First base: Trouble in Philadelphia. In Buster Olney's blog today, he quotes Washington Post writer Adam Kilgore, who emailed with Jayson Werth. "After walking off the field feeling nauseous knowing my wrist was broke and hearing Philly fans yelling 'You deserve it,' and, 'That's what you get,' I am motivated to get back quickly and see to it personally those people never walk down Broad Street in celebration again," Werth wrote to Kilgore. Look, I don't like to criticize fans of specific teams. I think most fans are pretty much the same: You support your team when it wins and you don't when it loses. Obviously, Philadelphia fans have a bit of a reputation. I've argued with friends who are Phillies fans that I was a little dismayed that fans apparently booed Ryan Howard as he lay in a crumpled heap after grounding out to end the Division Series loss to the Cardinals; they insist they were just booing the team. And maybe it was just a few bad apples yelling at Werth, and not fair to indict an entire fan base. And, yes, we've seen fans in ballparks across the country rip opposing players. I've seen Mariners fans boo A-Rod and toss dollar bills at him, years after he left Seattle. I've heard Yankees fans yell unmentionable things at opposing players. But ripping a player as he leaves the field with a serious injury -- a player who once helped you win a World Series! -- is pretty classless. Phillies fans do a great job supporting their team. I've never been to a park where so many fans wore team jerseys and shirts to the game. They've led the NL in attendance the past two seasons and lead again. Phillies fans are passionate and care. But that wasn't the best way to channel that passion.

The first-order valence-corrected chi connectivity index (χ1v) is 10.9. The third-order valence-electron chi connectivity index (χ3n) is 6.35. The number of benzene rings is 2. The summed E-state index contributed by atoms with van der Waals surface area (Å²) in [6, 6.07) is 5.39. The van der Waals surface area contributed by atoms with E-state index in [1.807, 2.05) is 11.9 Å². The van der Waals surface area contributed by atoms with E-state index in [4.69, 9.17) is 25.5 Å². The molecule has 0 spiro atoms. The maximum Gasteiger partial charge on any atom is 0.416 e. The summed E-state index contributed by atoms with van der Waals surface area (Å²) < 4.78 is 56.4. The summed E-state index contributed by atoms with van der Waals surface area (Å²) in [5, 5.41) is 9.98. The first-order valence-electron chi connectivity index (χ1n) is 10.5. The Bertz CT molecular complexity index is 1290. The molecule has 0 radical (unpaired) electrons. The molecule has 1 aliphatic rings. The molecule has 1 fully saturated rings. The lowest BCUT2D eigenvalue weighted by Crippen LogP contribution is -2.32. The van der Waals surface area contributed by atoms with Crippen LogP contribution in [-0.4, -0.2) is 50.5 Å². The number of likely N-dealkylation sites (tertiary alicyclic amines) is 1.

On the field, the Phillies lost for the fourth straight game that Roy Halladay started, although Halladay pitched well and his velocity was up. They lost in the ninth when Jonathan Papelbon served up a three-run homer to pinch-hitter Jordany Valdespin -- his first major league hit. That's the sixth game the Phillies have lost in the ninth inning or later, although the first of those that Papelbon actually pitched in. So at least the good news is that Papelbon at least entered in a close game.
Second base: Twin killing. It's hard to believe the Twins won 94 games just two seasons ago. At 7-21, they're bad and looking worse. After losing again to Jered Weaver, they've lost 12 of 14 and are hitting .112 over their past six games. Joe Mauer ranks just 10th among catchers in OPS, the staff ERA is 5.70, it's allowed the most home runs in the AL and the Twins have two home runs all season from their infielders. It's ugly. This looks like a team that could lose 110 games.
Third base: Matt mashes. Matt Kemp went 3-for-3 to raise his average to .406. With 12 home runs, he has as many as the Padres and nearly as many as the rest of his teammates combined (13). I wonder who the last player to outhomer an entire team was? When Babe Ruth hit 54 home runs in 1920, he famously hit more than each of the other seven AL team.
Home plate: Tweet of the day. The Mariners rallied for three runs in the bottom of the ninth to beat the Tigers 3-2, ruining Doug Fister's fine performance as he returned from the DL with seven shutout innings (Jim Leyland removed him after 73 pitches). The Mariners are now 4-0 against the Tigers, leading to this tweet:
The Tigers must think the Mariners are the best team in baseball
— Jeff Sullivan (@LookoutLanding) May 8, 2012